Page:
I don’t like it, but their minds are set, so after a short break, we pick up our tools and edge down into the hole again.

  We remove one of the biggest rocks yet and haul it to the top. Standing by the edge of the hole. Sweating, shaking, flexing our fingers. “This is torture,” Loch groans.

  “Think the treasure will be worth it?” I ask.

  “It better be.”

  “What if there’s nothing there, if it’s just a hole?”

  Loch smiles. “It isn’t. We’re on to something big. I can feel it in my bones.”

  “You’re just feeling what you want to feel.”

  Loch scowls. “Stop being such a —”

  Bill-E screams.

  Loch and I bolt down the hole. We find Bill-E submerged in earth up to his waist, clinging to the rocks around him, face bright with terror. “There’s nothing underneath!” he shouts. “My legs are dangling! I’m going to fall! I’m going to fall! I’m going to —”

  I grab his right hand. Loch grabs his left.

  “We won’t drop you!” I yell.

  “Not unless you give us reason to,” Loch jokes.

  “I was digging.” Bill-E gasps, fingernails gouging my flesh. “Rooting up stones. The floor gave way. My shovel fell. I heard it clanging all the way down — a long way. I thought. . . I dropped this far. . . I managed to grab the edge. If I hadn’t . . .” He starts to cry.

  “Look at the chubster.” Loch howls with delight. “Boohooing like a baby!”

  “Can’t you shut up just once in your stupid bloody life!” I roar — then catch myself. “The chemicals,” I hiss. “Loch. . . Bill-E. . . take it easy. No outbursts. No insults. Relax. Think nice thoughts. Tell me when you feel normal.”

  “How can I be normal when I’m stuck down a —” Bill-E shrieks.

  “Nice thoughts,” I interrupt sternly, sensing the throbbing again, coming from the rocks around us. “Loch — you thinking nice things?”

  “Yeah.” Loch grins. “I’m imagining the baby’s howls if we let him drop.”

  “Loch!”

  “OK,” he grumbles, and shuts his eyes. After a few seconds his expression clears. He opens his eyes and nods to show he’s in control. Bill-E is less composed, but that’s understandable, given the situation he’s in.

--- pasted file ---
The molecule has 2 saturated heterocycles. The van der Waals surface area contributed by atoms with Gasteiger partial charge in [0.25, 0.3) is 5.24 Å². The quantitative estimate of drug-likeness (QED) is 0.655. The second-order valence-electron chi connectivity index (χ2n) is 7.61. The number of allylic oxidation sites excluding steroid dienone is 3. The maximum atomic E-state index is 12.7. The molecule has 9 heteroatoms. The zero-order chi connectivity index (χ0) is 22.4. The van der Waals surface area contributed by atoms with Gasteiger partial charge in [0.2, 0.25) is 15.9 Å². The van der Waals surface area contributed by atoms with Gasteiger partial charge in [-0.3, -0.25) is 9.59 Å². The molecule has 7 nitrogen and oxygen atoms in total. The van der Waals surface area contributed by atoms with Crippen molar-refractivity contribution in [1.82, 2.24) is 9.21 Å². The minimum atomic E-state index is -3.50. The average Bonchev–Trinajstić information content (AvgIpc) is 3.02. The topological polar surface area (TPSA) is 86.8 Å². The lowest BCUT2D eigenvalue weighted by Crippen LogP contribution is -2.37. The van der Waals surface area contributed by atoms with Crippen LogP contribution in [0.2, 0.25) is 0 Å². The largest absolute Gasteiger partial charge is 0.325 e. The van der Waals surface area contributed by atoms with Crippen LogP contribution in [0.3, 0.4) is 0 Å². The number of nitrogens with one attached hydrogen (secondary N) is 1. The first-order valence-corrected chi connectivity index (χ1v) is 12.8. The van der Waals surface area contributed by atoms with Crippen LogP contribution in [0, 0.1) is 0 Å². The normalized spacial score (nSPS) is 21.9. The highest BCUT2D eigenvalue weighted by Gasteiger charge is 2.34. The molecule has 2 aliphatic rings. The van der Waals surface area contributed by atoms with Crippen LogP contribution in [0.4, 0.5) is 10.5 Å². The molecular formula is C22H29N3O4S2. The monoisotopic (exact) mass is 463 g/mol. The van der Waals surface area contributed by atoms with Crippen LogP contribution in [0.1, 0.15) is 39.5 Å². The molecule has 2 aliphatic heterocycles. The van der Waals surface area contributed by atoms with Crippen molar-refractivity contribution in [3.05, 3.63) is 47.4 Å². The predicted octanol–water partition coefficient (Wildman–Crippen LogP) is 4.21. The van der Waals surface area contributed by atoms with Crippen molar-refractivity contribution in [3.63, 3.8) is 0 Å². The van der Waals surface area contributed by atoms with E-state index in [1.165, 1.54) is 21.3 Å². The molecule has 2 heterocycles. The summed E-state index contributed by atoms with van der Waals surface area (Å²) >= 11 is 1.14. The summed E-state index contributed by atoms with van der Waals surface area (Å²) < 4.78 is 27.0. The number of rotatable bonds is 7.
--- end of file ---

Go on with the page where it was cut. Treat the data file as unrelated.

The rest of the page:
“You need to talk to us,” I tell him. “We’re going to pull you out, but we don’t want to hurt you. Are there any stones jabbing you, sticks, wire. . . anything that might cut into you if we pull you out quickly?”

  “I don’t think so.” Bill-E sobs. “But it’s hard to tell. I don’t know.”

  “Relax,” I soothe. “You’re safe. We have you. Now concentrate and let us know how we can help you out of this mess with the least amount of discomfort.”

  Bill-E focuses and moves slightly, exploring the unseen territory around his legs. Finally he gulps and says, “I think it’s safe to pull.”

  “Great.” I smile falsely. “Loch — you ready?” He grunts. “We’ll take it easy to begin with. Act on my command. Pull softly when I say. Stop if I give the order. Understand?”

  “Whatever,” he shrugs.

  I’d like to wipe my palms dry but I don’t think Bill-E would hang there patiently if I released him. So, gripping tighter, glad of the dirt on my skin that counteracts the sweat, I give Loch the nod and we tug. Resistance, but not for very long. Soon Bill-E’s sliding out of the hole within the hole, trembling wildly but otherwise unharmed. When his feet are clear, we give one last yank and he sprawls on top of us, knocking us to the ground, where we lie, panting and laughing weakly.

  After about a minute, without discussing it, we get up and crawl forward, eager to check out the hole that Bill-E has uncovered. It’s a black chasm. Impossible to see very far down it. The light’s too bad.